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Phuntsog Nyidron

By far the largest group of female political prisoners incarcerated by the Chinese government is in the Tibet Autonomous Region, where women make up about one third of the political prisoner population of Tibet.  Almost all of them are nuns.

On October 11, 1989, Tibetans heard that their exiled spiritual and temporal leader, the 14th Dalai Lama, had been awarded the Nobel Peace prize.  Three days later six nuns staged a peaceful demonstration in Lhasa, the capital of Tibet, to mark the occasion, chanting independence slogans as they marched in procession.  Within minutes they were arrested by the police and subsequently interrogated, tortured, tried, and imprisoned.

One of those arrested was a young nun named Phuntsog Nyidron [Pingzuonizheng in Chinese].  Apparently the Chinese authorities considered her the ringleader as they gave her the harshest sentence, 9 years in the notorious Drapchi Prison.  On October 8, 1993, her sentence was increased to 17 years.  The reason?  Using a tape recorder smuggled into the prison, she and 13 other nuns recorded pro-independence songs they had composed in prison.  The tape was circulated secretly in Tibet and is now available on CD in the West from the Free Tibet Campaign (www.freetibet.org) in England.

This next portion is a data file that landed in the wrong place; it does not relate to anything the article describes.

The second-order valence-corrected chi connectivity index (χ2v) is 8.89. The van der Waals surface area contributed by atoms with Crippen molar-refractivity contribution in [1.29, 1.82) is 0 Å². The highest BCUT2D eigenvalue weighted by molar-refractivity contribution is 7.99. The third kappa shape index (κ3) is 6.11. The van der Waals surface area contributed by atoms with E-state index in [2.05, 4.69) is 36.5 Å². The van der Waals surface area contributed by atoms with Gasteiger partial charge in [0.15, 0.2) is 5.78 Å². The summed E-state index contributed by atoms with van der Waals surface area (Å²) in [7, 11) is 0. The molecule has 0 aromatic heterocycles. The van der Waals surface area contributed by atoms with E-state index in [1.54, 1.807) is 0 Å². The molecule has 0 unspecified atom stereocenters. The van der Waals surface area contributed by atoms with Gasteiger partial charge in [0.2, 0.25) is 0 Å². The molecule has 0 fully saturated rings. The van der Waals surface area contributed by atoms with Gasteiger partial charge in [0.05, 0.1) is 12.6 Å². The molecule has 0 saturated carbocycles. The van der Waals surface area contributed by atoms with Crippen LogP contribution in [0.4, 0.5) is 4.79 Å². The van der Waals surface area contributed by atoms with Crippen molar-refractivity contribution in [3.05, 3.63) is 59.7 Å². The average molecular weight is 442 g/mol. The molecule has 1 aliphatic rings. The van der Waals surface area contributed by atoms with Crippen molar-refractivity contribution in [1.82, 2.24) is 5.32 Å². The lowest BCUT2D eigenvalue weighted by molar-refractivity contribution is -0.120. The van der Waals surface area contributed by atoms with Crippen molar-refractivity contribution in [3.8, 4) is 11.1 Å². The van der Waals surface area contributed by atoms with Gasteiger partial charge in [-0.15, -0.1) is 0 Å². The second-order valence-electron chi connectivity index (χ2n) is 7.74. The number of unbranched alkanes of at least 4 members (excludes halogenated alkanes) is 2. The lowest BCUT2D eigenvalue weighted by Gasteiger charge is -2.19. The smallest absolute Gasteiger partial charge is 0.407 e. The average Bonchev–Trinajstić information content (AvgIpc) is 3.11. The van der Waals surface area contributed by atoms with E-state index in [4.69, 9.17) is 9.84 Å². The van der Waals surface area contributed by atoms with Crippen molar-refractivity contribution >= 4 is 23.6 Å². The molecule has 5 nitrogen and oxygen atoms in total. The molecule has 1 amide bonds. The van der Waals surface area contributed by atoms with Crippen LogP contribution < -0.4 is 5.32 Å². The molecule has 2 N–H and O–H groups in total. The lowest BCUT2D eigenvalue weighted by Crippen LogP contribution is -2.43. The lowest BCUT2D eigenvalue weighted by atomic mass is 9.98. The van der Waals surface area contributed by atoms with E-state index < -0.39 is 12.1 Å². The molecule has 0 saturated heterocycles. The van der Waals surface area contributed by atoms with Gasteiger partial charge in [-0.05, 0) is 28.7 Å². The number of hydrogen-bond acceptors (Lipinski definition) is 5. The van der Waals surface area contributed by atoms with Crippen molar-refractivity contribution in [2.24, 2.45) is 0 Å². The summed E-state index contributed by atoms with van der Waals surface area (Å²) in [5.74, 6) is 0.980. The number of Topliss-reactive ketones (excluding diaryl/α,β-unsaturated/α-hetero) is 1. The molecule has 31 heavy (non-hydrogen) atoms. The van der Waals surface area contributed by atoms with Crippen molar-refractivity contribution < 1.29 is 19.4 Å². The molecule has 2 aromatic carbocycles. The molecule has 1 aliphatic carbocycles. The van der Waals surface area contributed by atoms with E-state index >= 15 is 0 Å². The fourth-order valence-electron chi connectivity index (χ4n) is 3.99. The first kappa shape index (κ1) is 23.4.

The songs paint a chilling picture of life in prison:

“The food does not sustain body or soul
Beatings impossible to forget
This suffering inflicted upon us
May no others suffer like this.”

But they also display their unbroken spirit, as one sings:

“All of you outside who have done all you can for us in prison, we are deeply grateful to you and we will never forget you.”

In 1995 Phuntsog Nyidron won the annual Reebok Human Rights Award for young people.  In Reebok’s words, “She is a symbol of freedom of expression, an extraordinary woman who continues to non-violently advance the cause of human rights at the cost of her own personal freedom and safety.”

Phuntsog Nyidron was adopted as a prisoner of conscience by Amnesty International Group 30 in San Francisco. She was released on Febuary 26, 2004 and arrived in the United States for medical treatment on March 15, 2006.

Statement by Dui Hua Foundation on Phuntsog Nyidron's arrival in the United States.